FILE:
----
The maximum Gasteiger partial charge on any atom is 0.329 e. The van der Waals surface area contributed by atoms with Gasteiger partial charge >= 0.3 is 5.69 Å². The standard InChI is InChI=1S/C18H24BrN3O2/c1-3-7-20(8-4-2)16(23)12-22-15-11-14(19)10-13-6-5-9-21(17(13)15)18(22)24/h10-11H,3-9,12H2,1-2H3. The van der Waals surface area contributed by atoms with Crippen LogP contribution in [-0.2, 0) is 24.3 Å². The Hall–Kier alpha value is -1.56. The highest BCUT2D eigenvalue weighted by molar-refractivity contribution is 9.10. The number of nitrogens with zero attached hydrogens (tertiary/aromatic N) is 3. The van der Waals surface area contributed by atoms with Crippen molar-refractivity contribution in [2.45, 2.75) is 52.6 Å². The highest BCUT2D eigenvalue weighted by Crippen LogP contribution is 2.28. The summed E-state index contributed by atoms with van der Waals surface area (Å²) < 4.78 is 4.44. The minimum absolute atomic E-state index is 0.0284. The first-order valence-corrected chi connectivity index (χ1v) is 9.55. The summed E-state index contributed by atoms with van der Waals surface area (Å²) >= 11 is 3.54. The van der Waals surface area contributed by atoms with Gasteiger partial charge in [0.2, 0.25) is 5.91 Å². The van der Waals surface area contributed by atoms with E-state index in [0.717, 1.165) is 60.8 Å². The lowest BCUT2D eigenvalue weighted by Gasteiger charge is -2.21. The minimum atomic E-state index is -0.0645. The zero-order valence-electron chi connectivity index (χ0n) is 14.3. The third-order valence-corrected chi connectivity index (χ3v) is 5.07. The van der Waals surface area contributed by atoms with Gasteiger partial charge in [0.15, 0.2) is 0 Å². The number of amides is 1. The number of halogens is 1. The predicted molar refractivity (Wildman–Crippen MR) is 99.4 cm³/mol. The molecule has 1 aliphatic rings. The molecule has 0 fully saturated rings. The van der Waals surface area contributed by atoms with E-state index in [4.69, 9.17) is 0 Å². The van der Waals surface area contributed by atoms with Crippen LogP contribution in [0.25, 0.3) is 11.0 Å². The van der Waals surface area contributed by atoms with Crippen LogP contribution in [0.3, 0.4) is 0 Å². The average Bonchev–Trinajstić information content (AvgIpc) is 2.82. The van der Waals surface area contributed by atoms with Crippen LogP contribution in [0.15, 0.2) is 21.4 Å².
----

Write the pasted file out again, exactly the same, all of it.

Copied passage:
The maximum Gasteiger partial charge on any atom is 0.329 e. The van der Waals surface area contributed by atoms with Gasteiger partial charge >= 0.3 is 5.69 Å². The standard InChI is InChI=1S/C18H24BrN3O2/c1-3-7-20(8-4-2)16(23)12-22-15-11-14(19)10-13-6-5-9-21(17(13)15)18(22)24/h10-11H,3-9,12H2,1-2H3. The van der Waals surface area contributed by atoms with Crippen LogP contribution in [-0.2, 0) is 24.3 Å². The Hall–Kier alpha value is -1.56. The highest BCUT2D eigenvalue weighted by molar-refractivity contribution is 9.10. The number of nitrogens with zero attached hydrogens (tertiary/aromatic N) is 3. The van der Waals surface area contributed by atoms with Crippen molar-refractivity contribution in [2.45, 2.75) is 52.6 Å². The highest BCUT2D eigenvalue weighted by Crippen LogP contribution is 2.28. The summed E-state index contributed by atoms with van der Waals surface area (Å²) < 4.78 is 4.44. The minimum absolute atomic E-state index is 0.0284. The first-order valence-corrected chi connectivity index (χ1v) is 9.55. The summed E-state index contributed by atoms with van der Waals surface area (Å²) >= 11 is 3.54. The van der Waals surface area contributed by atoms with Gasteiger partial charge in [0.2, 0.25) is 5.91 Å². The van der Waals surface area contributed by atoms with E-state index in [0.717, 1.165) is 60.8 Å². The lowest BCUT2D eigenvalue weighted by Gasteiger charge is -2.21. The minimum atomic E-state index is -0.0645. The zero-order valence-electron chi connectivity index (χ0n) is 14.3. The third-order valence-corrected chi connectivity index (χ3v) is 5.07. The van der Waals surface area contributed by atoms with Gasteiger partial charge in [0.15, 0.2) is 0 Å². The number of amides is 1. The number of halogens is 1. The predicted molar refractivity (Wildman–Crippen MR) is 99.4 cm³/mol. The molecule has 1 aliphatic rings. The molecule has 0 fully saturated rings. The van der Waals surface area contributed by atoms with E-state index in [4.69, 9.17) is 0 Å². The van der Waals surface area contributed by atoms with Crippen LogP contribution in [0.25, 0.3) is 11.0 Å². The van der Waals surface area contributed by atoms with Crippen LogP contribution in [0.3, 0.4) is 0 Å². The average Bonchev–Trinajstić information content (AvgIpc) is 2.82. The van der Waals surface area contributed by atoms with Crippen LogP contribution in [0.15, 0.2) is 21.4 Å².